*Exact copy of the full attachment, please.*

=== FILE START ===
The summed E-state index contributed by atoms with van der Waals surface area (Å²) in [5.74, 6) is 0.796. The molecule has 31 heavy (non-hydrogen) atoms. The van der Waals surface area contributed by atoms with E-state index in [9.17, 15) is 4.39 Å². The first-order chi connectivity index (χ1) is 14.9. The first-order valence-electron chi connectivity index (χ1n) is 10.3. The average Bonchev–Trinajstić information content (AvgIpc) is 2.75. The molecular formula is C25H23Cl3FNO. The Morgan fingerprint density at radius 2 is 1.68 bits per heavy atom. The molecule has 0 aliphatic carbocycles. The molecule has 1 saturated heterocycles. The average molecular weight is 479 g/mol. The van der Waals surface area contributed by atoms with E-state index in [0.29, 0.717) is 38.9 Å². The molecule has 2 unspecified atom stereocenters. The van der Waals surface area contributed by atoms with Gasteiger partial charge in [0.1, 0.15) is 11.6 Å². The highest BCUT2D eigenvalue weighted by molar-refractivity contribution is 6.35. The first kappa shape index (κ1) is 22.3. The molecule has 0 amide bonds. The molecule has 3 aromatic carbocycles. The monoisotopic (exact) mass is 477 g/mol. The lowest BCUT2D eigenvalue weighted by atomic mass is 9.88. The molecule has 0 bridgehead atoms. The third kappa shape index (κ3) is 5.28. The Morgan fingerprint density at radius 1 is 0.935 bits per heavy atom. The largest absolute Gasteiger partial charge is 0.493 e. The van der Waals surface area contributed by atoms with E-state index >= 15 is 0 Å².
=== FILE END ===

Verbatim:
The summed E-state index contributed by atoms with van der Waals surface area (Å²) in [5.74, 6) is 0.796. The molecule has 31 heavy (non-hydrogen) atoms. The van der Waals surface area contributed by atoms with E-state index in [9.17, 15) is 4.39 Å². The first-order chi connectivity index (χ1) is 14.9. The first-order valence-electron chi connectivity index (χ1n) is 10.3. The average Bonchev–Trinajstić information content (AvgIpc) is 2.75. The molecular formula is C25H23Cl3FNO. The Morgan fingerprint density at radius 2 is 1.68 bits per heavy atom. The molecule has 0 aliphatic carbocycles. The molecule has 1 saturated heterocycles. The average molecular weight is 479 g/mol. The van der Waals surface area contributed by atoms with E-state index in [0.29, 0.717) is 38.9 Å². The molecule has 2 unspecified atom stereocenters. The van der Waals surface area contributed by atoms with Gasteiger partial charge in [0.1, 0.15) is 11.6 Å². The highest BCUT2D eigenvalue weighted by molar-refractivity contribution is 6.35. The first kappa shape index (κ1) is 22.3. The molecule has 0 amide bonds. The molecule has 3 aromatic carbocycles. The monoisotopic (exact) mass is 477 g/mol. The lowest BCUT2D eigenvalue weighted by atomic mass is 9.88. The molecule has 0 bridgehead atoms. The third kappa shape index (κ3) is 5.28. The Morgan fingerprint density at radius 1 is 0.935 bits per heavy atom. The largest absolute Gasteiger partial charge is 0.493 e. The van der Waals surface area contributed by atoms with E-state index >= 15 is 0 Å².